I had such high hopes for the second week of July. The very first of the local peaches were making their way from field to market, the ghastly heat had taken a vacation and there was nary a holiday on the calendar, unless you wish to count Bastille Day. We chose to ignore it at the bakery because there were more than enough birthday cakes and festival cookies to occupy us. I was up to my elbows in fuzzy yellow peaches.
I also have a new BFF. She’s a little bit Gluten Free and a little bit not and she only wants to talk to me. I don’t really want to talk to anybody which can be tricky on a Saturday.
Saturday is a big pie day, but a good portion of the morning is dedicated to waving farewell to celebration cakes. All manner of themed events dependent upon pounds of buttercream, gum paste and fondant. Often these high-falutin’ cakes cause quite a bit of additional stress. Take for example, a red velvet cake featuring Dora the Explorer and more specifically, her backpack. It has been painstakingly handcrafted out of fondant (not my field of expertise), the three dimensional backpack perching somewhat precariously atop a slab-rather-than-a-schmear of cream cheese icing. From where I stand slicing wedges of perfectly ripe peaches, I can see Dora is in trouble. The cake in all of its gum paste glory can’t quite fit in the 10x10x6” bakery box. Perhaps cream cheese is seaworthy in the cooler months, but it is probably not the best choice for an al fresco party in July. There is also a mob forming from door to espresso machine; Ladies and Gentlemen and Children of All Ages. Not an angry mob, yet not a happy one.
I’m watching the Dora scenario play out, trying not to interfere. Every so often I make a small observation such as, “Hmm, maybe a bigger box would do the trick?” or “Sometimes an offset spatula is a useful tool for lifting the cake instead of using your fingers,” and a favorite, “It might be helpful to leave the lid of the box slightly ajar rather than try to close it… Oh dear.” Little things that are most often met with total disregard. Fine, I will simply continue zesting and sugaring, lattice weaving and egg washing in my little corner of the bench.
There’s a free concert in the park, a two day event featuring regional musicians, plenty of funnel cake and more falafel than steak on a stake. This caters to a hipper, healthier crowd than a Renaissance fair. We are doing our part in terms of community spirit; our emporium will be well represented selling baked goods and cold brew (not at all the same thing as pedestrian iced coffee), and sugar cookies decorated to mirror the tie dyed t-shirts most of the concert goers will be wearing. I will stay in the bakery, serving as reluctant Ringmaster while tending to my pie shells.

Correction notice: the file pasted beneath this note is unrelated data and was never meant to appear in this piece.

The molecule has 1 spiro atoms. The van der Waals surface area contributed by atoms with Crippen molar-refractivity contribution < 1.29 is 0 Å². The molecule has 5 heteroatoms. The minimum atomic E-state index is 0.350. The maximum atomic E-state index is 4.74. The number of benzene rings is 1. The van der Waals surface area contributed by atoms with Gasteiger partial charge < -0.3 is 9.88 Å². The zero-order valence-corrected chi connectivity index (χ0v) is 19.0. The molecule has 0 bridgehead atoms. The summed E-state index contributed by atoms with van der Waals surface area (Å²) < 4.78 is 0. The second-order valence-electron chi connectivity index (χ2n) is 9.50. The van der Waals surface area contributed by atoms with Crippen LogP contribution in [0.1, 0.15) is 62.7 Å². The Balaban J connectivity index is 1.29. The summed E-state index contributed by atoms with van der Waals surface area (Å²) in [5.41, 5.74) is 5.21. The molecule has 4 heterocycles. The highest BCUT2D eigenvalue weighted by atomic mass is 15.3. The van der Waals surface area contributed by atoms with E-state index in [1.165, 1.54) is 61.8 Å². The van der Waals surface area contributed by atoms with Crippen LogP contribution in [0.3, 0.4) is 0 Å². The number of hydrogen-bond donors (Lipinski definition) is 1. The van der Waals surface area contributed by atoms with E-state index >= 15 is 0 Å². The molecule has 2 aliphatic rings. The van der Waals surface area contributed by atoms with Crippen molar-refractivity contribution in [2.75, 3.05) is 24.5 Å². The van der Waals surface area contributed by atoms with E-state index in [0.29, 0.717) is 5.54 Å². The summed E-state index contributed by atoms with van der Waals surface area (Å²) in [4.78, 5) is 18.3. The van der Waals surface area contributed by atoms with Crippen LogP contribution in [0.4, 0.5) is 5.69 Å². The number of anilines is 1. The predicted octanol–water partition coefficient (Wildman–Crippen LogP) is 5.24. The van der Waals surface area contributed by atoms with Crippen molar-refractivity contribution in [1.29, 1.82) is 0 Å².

I overhear someone asking if they can order a fresh pie for tomorrow. In their mind, they conjure a woman outfitted in a red and white gingham apron, seated by an open window. The summer breeze nips at her shoulders while she slices juicy peaches the color of sunshine. Seven days a week.
Barista treads back to the kitchen to confer with me about said Sunday pie. There will be pies baking I explain, all day, today, but not tomorrow. It is not the answer she had hoped for. She returns to the front, imparts the news to the customer and promptly returns to me. “How about now? Can they have a peach pie now? I told them they can have one now.”
Noooo- I never said that. Pie shells are lined up, three to a parchment lined sheet tray. Peaches have yet to snuggle up against the brown sugar, and the rick-rack lattice remains to be cut. “No, Veruca Salt, you can’t have it nowww.”
“Ok, I’ll tell them to come back in an hour. Can you talk to this person who wants a Dairy Free Cake that doesn’t have to be Gluten Free but the frosting has to be Dairy Free, just in case. She says she knows you. She only wants to talk to you. And she wants dinosaurs. One in bright blue, one in bright pink. But the blue can’t overpower the pink. And can she get dots around the sides? She doesn't care what color dots. Says that she is not going to micromanage the color of the dots. She will leave that up to us.”
It’s not my circus, but somehow they continue to send in the clowns.
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Professional Pie-isms & Seasonal Sarcasm